43Congress. Investigations 1960 15% of all commercially slaughtered animals and 25% of all commercially prepared meat products were not subject to inspection because they were intended only for intrastate commerceOnly 29 states imposed mandatory inspection during slaughter of animals intended for sale as food in intrastate commerce
44Amendments to the Federal Meat Inspection Act Wholesome Meat Act of 1967Curtis AmendmentHumane Methods of Slaughter Act 1978Agriculture and Food Act 1981
45Wholesome Meat Act of 1967Amended FMIA to assure uniformity in regulation of products shipped interstate, intrastate, and in foreign commerceGave USDA regulatory authority over food brokers, animal food manufacturers, and freezer storage facilities as well as transporters and retailers of food products.The inspection requirements of the FMIA as amended do not apply to retail establishments
46Wholesome Meat Act of 1967Incorporated provisions against adulteration and misbranding of food products almost identical to FFDCA provisionsProvided greater enforcement authority, including withdrawal or refusal of inspection services, detention, injunctions
47Wholesome Meat Act of 1967 - Federal State Cooperation Allows states to have own meat/poultry inspection programs if their requirements are “at least equal to” federal requirementsUSDA pays 50% of program & provides training , etc.25 states have state inspection programs
48Curtis Amendment (1967)Exempted farmers when meat was used for family or nonpaying guestsExempted custom slaughterersExempted processors of farm animals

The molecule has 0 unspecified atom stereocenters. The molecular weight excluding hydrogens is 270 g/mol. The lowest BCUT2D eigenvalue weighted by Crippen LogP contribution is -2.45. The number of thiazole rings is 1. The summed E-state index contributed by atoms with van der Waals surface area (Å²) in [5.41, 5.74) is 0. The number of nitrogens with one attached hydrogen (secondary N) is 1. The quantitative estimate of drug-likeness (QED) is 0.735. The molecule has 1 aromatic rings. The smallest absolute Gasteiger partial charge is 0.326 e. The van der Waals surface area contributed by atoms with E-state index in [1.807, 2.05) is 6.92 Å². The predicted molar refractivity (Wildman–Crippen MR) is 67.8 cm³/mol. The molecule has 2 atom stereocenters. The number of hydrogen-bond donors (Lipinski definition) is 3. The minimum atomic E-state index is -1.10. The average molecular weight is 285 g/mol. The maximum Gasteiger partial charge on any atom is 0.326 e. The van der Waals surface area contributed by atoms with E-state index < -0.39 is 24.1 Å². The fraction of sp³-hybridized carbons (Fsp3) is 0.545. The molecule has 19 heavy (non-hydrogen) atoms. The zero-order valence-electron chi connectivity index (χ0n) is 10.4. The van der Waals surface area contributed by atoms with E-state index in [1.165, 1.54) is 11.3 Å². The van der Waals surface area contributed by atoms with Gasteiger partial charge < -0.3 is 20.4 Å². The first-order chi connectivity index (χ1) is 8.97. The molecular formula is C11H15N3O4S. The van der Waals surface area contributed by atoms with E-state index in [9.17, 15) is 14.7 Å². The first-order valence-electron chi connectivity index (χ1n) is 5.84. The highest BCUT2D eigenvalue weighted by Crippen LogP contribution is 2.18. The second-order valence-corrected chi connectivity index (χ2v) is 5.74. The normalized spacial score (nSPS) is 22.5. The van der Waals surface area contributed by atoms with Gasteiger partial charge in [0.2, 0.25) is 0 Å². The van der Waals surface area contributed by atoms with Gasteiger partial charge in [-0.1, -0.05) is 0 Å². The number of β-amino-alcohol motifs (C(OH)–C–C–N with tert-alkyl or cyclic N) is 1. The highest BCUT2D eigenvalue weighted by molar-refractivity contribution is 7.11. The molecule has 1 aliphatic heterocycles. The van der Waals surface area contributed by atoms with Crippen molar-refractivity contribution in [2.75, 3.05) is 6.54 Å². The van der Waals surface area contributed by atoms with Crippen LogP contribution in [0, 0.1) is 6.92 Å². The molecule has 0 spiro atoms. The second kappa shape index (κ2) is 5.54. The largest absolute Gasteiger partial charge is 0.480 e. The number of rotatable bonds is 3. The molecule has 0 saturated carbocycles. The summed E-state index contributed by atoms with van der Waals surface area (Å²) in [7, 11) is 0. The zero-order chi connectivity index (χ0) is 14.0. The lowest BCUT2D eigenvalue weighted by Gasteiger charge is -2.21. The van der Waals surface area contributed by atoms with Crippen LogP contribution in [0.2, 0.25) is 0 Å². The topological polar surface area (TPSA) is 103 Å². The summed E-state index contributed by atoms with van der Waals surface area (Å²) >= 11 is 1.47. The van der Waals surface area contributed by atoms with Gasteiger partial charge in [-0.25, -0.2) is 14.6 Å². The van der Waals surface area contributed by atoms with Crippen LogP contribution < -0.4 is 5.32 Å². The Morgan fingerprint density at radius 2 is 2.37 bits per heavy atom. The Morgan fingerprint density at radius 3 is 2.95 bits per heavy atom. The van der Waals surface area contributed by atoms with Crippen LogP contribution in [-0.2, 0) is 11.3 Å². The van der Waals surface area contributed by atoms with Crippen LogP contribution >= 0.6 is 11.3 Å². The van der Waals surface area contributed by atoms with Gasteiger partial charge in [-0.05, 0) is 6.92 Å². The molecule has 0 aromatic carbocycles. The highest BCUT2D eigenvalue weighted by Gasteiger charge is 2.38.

49Humane Methods of Slaughter Act 1978 Provided for humane handling in connection with slaughter of livestockLivestock must be rendered insensitive to pain prior to shackling/hoistingThe first Humane method of slaughter: a single blow, electrical, chemical or any other means that is rapid and effective.Method two: religious ritual slaughter
50Agriculture and Food Act 1981 Imported carcasses, meat and meat food products must meet the inspection, sanitary, quality, species verification and residue standards applied to products produced in the United StatesProvided for certification of exporting establishments by the Secretary of Agriculture
51Poultry InspectionEarly 1900’s: poultry were raised on small farms for personal consumption.1927: the first poultry plant received voluntary inspection.Post World War II: explosive growth in the poultry industry.1954: legislation was initiated for mandatory poultry inspection.
52Poultry Products Inspection Act of 1957 Made Federal inspection mandatory for poultry products shipped in interstate commerce.
53Wholesome Poultry Products Act of 1968 Modeled after the Wholesome Meat ActNo express humane slaughter provisions
54Egg Products Act of 1970Required USDA to ensure egg products are safe, wholesome, & accurately labeledOnly included breaker egg establishmentsFDA is responsible for shell egg establishmentsEgg products inspection was transferred from the Agricultural Marketing Service to FSIS in the 1995 reorganization (AMS retains surveillance of “restricted” eggs)